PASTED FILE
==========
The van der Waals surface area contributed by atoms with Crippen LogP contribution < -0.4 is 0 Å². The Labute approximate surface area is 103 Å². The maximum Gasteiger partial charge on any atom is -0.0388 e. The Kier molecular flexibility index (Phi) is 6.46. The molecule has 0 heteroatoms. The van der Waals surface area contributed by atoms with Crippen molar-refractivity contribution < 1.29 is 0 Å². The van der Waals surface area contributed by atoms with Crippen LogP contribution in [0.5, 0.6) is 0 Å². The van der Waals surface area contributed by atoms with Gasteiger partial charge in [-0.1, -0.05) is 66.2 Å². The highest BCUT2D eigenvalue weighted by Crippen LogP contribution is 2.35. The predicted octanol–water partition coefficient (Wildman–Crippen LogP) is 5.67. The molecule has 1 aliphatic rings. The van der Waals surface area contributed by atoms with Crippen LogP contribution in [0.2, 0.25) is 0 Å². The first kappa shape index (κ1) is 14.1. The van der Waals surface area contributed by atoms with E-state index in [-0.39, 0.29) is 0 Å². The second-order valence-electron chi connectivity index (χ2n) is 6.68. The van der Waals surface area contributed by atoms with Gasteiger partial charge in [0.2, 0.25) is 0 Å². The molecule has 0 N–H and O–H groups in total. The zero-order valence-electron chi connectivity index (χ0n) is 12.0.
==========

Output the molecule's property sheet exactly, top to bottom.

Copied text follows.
The van der Waals surface area contributed by atoms with Crippen LogP contribution < -0.4 is 0 Å². The Labute approximate surface area is 103 Å². The maximum Gasteiger partial charge on any atom is -0.0388 e. The Kier molecular flexibility index (Phi) is 6.46. The molecule has 0 heteroatoms. The van der Waals surface area contributed by atoms with Crippen molar-refractivity contribution < 1.29 is 0 Å². The van der Waals surface area contributed by atoms with Crippen LogP contribution in [0.5, 0.6) is 0 Å². The van der Waals surface area contributed by atoms with Gasteiger partial charge in [-0.1, -0.05) is 66.2 Å². The highest BCUT2D eigenvalue weighted by Crippen LogP contribution is 2.35. The predicted octanol–water partition coefficient (Wildman–Crippen LogP) is 5.67. The molecule has 1 aliphatic rings. The van der Waals surface area contributed by atoms with Crippen LogP contribution in [0.2, 0.25) is 0 Å². The first kappa shape index (κ1) is 14.1. The van der Waals surface area contributed by atoms with E-state index in [-0.39, 0.29) is 0 Å². The second-order valence-electron chi connectivity index (χ2n) is 6.68. The van der Waals surface area contributed by atoms with Gasteiger partial charge in [0.2, 0.25) is 0 Å². The molecule has 0 N–H and O–H groups in total. The zero-order valence-electron chi connectivity index (χ0n) is 12.0.